The climate change challenge for solar powered energy

Generating electricity from solar panels does not produce greenhouse gases directly – but emissions arise during other parts of their life cycle such as manufacture and transport.

The challenge

The carbon footprint of a solar photovoltaic (PV) panel – how much greenhouse gas it emits during its working lifetime – is about 88 grams of carbon dioxide-equivalent per kilowatt-hour of electricity generated (gCO2e/kWh), according to government statistics.

The main components of solar PV panels are made from crystalline silicon. Manufacturing these components is an energy-intensive process that accounts for 60% of the total energy used to make solar panels. The exact carbon footprint of any particular solar panel depends on many factors: the source of the materials, the distance they must be transported, and the energy source used by the manufacturing plant.

China is a leading producer of solar PV panels where a lot of electricity generation is from coal-fired power stations – contributing to the carbon footprint of solar panels made there.

The solution

Solar panels do not create carbon emissions during operation. Theoretically therefore, each kilowatt-hour (kWh) generated by solar power is one not generated from a more carbon-intensive fuel.

The UK climate is not well suited to large-scale solar electricity generation. Solar technology is typically used by individual businesses and homes, and in devices such as road signs to generate instant energy. A typical photovoltaic (PV) system (2kW) can generate about 50% of a home's annual electricity needs – saving up to one tonne of carbon dioxide each year. However generation from the sector system may not always occur when the home owner requires electricity.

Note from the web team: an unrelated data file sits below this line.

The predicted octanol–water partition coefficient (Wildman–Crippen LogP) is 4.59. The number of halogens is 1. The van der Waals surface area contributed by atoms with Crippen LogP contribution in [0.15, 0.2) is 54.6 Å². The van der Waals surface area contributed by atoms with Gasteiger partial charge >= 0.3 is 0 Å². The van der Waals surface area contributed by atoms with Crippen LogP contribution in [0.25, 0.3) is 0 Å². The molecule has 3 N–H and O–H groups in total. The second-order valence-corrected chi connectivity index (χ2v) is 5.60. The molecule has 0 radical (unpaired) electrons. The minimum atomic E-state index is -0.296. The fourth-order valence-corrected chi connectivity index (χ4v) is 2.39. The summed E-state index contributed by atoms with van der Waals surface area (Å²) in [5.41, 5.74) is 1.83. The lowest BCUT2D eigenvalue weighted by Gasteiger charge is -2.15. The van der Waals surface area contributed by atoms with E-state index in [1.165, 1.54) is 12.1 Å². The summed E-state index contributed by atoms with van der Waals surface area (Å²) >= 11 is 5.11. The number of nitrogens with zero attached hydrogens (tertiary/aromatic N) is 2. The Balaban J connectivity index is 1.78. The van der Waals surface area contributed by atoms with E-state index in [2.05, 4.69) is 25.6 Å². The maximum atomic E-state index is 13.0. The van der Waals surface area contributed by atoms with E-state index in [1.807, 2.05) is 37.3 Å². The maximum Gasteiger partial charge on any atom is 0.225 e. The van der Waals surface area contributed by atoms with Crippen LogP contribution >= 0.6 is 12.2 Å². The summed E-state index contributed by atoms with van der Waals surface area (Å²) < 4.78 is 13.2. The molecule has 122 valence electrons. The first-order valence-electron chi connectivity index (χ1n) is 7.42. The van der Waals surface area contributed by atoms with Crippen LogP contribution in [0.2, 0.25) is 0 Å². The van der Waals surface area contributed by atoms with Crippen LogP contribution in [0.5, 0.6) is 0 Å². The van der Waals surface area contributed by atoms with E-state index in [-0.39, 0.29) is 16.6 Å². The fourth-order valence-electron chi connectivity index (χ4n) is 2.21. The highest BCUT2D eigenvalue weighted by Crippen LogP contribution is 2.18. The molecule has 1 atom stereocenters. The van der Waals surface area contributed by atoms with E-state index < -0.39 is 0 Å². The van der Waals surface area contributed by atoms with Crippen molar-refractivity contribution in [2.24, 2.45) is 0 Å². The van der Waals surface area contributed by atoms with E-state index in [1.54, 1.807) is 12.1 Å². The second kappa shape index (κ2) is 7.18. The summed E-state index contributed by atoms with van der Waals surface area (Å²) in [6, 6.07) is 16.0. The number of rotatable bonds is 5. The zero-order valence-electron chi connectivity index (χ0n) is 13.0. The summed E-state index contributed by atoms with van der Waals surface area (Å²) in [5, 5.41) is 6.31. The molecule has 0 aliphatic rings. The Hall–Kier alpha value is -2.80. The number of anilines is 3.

When considering climate change, the main drawback of solar energy is the energy used to make solar panels. New thin-film silicon is being developed as a cheaper and low-carbon alternative to conventional PV cells. And new semiconducting materials such as organic cells and nano-rods are also being researched.

Recycling and reuse of materials is another way to reduce the carbon footprint of solar energy. Producers are being encouraged to take responsibility for the lifecycle impact of their products: increasing the recovery and reuse of silicon, aluminium, copper and glass. The semiconductor materials themselves can also be recovered and reused in new PV cells or other products.